As much as Huntington relished the railroad business, Judge Crocker often expressed his desire to be done with it. His health suffered from the long hours and the stress. He suffered a minor stroke in the spring of 1868. In June, 1869, only one month after officers from the competing railroads drove the golden spike at Promontory Point, he suffered a second stroke, which left him paralyzed. He was done with the railroad. In August, 1869, he and his family set out for a two-year vacation to Europe, where they went on an art buying spree.

Judge Crocker died in 1875. As one of the Associates, he helped to build the wonder of his age, a network of railroads spanning the continent. His widow, Margaret, contributed to his legacy, in the form of many charitable causes. On May 6, 1885, Margaret presented the Crocker art gallery building, grounds, and the E.B. Crocker art collection to the City of Sacramento and the California Association of Museums. The museum was the first public art gallery west of the Mississippi. It remains a vibrant world-class gallery and is located in historic Sacramento.

crocker-art-museum-photo

Crocker Art Museum (Source: TripAdvisor.com)

Judge Crocker’s most colorful child was Aimee, whose autobiography is titled And I’d Do It Again. She married five times and lived an extravagant lifestyle. Among her marriages was one to a European prince. The marriage of American money to European royalty, as portrayed in Downton Abbey, was not uncommon during the Gilded Age. Huntington’s adopted child Clara also married European royalty.

Sources: Bain, Empire Express; Lavender, The Great Persuader. You can learn more about the Crocker family at http://crockerartmuseum.org.

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Fathers of the California Gold Rush

One man owned the land and stream where the gold was found. The second found the gold. The third created a frenzy that emptied San Francisco and filled the Sierra Nevada foothills with men burning with gold fever.

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John Sutter (About.com)

It all began when John Sutter employed James Marshall to build a sawmill for his Mexican land grant of over forty thousand acres. Mexico and the United States were still at war in January, 1848, less than a month from signing a treaty ending the conflict, when Marshall spotted flecks of metal downriver from the incomplete mill. Several days later, Sutter confirmed Marshall’s suspicion that the flakes of metal he had found in the American River were gold.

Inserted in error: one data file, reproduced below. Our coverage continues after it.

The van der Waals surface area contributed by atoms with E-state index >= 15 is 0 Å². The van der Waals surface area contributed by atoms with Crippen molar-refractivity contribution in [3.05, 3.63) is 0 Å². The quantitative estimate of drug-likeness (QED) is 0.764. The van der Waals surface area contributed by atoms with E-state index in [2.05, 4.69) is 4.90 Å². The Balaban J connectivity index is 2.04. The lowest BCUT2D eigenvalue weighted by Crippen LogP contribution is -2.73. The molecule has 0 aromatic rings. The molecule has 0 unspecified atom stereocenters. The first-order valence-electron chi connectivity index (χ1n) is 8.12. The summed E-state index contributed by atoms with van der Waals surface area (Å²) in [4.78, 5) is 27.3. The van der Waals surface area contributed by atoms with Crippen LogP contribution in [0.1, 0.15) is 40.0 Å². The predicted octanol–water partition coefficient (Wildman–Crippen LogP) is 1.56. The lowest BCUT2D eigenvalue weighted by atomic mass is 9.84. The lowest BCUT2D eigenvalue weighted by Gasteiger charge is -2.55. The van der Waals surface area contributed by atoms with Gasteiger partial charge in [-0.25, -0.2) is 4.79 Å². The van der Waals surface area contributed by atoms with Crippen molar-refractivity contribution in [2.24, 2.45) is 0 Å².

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James Marshall (Examiner.com)

The news spread like wildfire when Mormon entrepreneur Sam Brannan bought gold dust, put it in a bottle, and walked through the streets of San Francisco shouting “Gold! Gold! Gold from the American River!” [H.W. Brands, The Age of Gold, p. 43] Brannan had no intention of searching for gold himself. He wanted to enrich himself by selling supplies to the miners. His Sacramento store later would sell as much as five thousand dollars of merchandise per day [H.W. Brands, The Age of Gold, p. 276], a fantastic sum at a time eastern farm workers were earning thirty to forty dollars per month.

Ultimately, the gold rush was not kind to these three men. Marshall lived humbly most of his days.

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Sam Brannan (Source: Sierra Foothill Magazine)

Sutter lived to see his inland empire overrun by fortune hunters and squatters. He died in relative poverty in Washington, DC.

Brannan used much of his fortune speculating in real estate, only to lose much of his wealth when his wife divorced him. (Early in its American territorial history when men outnumbered women nineteen to one, California had liberalized its divorce laws in an effort to attract women to its borders. Divorce included the divorcee’s right to fifty percent of the marital property.) While Brannan did remarry, he was never able to regain his old knack for success in business. He died in poverty in 1889 leaving his nephew to finance his burial. [Brands, The Age of Gold, p. 484].

Marshall’s discovery, and the publicity which followed it, brought a torrent of argonauts from around the world.

So, in a sense, these three men, who accelerated California’s transition from a territory to a state, can also be viewed as the fathers of the state of California.

For a well-documented and entertaining account of the California Gold Rush, I highly recommend Professor H.W. Brands’ The Age of Gold, Anchor Books (2003). Also consider J.S. Holliday’s The World Rushed In, Simon and Schuster (1981); Susan Lee Johnson’s Roaring Camp – The Social World of the California Gold Rush, Norton & Co. (2000); and Jo Ann Levy’s They Saw the Elephant – Women in the California Gold Rush, Shoe String Press (1990).